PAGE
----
Very few children had severely low serum levels of vitamin D. However, 20% had a serum vitamin D level lower than 50 nmol/l, which is often considered as a sufficient level. Children whose blood samples were taken in the autumn had the highest serum vitamin D levels. This may be explained by the fact that in the summer, vitamin D is formed on the skin due to sunlight exposure. In northern latitudes, there is not enough sun exposure to maintain sufficient vitamin D levels in the winter season, and vitamin D supplementation is often required. A sufficiently high serum vitamin D level is associated with better bone health and there is some evidence that it may also be associated with a lower risk of many chronic diseases.
More than 80% of the children had a lower intake of vitamin D from food and vitamin supplements than recommended 10 μg per day in Finland. Furthermore, as many as 40% of the children did not use any vitamin D supplements at all. Milk was the most important source of vitamin D, amounting to nearly 50% of the children's intake. Approximately 30% of the vitamin D intake was from dietary fats and approximately 10% from fish. The majority of milk products and spreads available in Finland are fortified with vitamin D. The level of fortification of milk has been increased from 0.5 µg/100g to 1 µg/100g since the collection of the study data and therefore researchers supposed milk is an even more important source of vitamin D in Finland at the moment. Vitamin D fortification of milk products could be an effective way to improve vitamin D status also in other countries where milk consumption is high, they concluded.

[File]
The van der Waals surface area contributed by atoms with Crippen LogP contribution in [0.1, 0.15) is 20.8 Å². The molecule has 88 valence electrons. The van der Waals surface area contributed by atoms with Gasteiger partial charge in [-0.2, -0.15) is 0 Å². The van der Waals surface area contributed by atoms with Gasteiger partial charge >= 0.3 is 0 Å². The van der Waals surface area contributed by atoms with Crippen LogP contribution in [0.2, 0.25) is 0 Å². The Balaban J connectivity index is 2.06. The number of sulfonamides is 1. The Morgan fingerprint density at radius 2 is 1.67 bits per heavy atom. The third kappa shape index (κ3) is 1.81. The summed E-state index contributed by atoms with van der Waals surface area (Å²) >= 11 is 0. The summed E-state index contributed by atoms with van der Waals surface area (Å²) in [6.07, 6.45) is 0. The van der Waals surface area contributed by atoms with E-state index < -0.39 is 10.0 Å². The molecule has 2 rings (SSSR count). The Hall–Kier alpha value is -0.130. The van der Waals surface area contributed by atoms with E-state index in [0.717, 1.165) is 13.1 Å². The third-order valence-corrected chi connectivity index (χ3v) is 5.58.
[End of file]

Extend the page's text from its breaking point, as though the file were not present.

The Finnish nutrition recommendations published in 2014 recommend a vitamin D supplement of 7.5μg per day to all 2-18 year old children and adolescents all year round. In addition, 5-6 dl (2.5-3 glasses) of dairy products fortified with vitamin D per day and 2-3 servings of fish per week are recommended. The diet should also contain vegetable oil based spreads which are fortified with vitamin D. Moreover, sufficient exercise—and especially exercise taking place outdoors—should be encouraged among children.
The Physical Activity and Nutrition in Children (PANIC) Study is an on-going lifestyle intervention study in the Institute of Biomedicine at the University of Eastern Finland. A total of 512 children aged 6 to 8 years participated in the baseline measurements in 2007-2009, constituting a representative sample of their age group. The PANIC Study produces scientifically valuable information on children's lifestyles, health and well-being. The next follow-up round will begin in early 2016.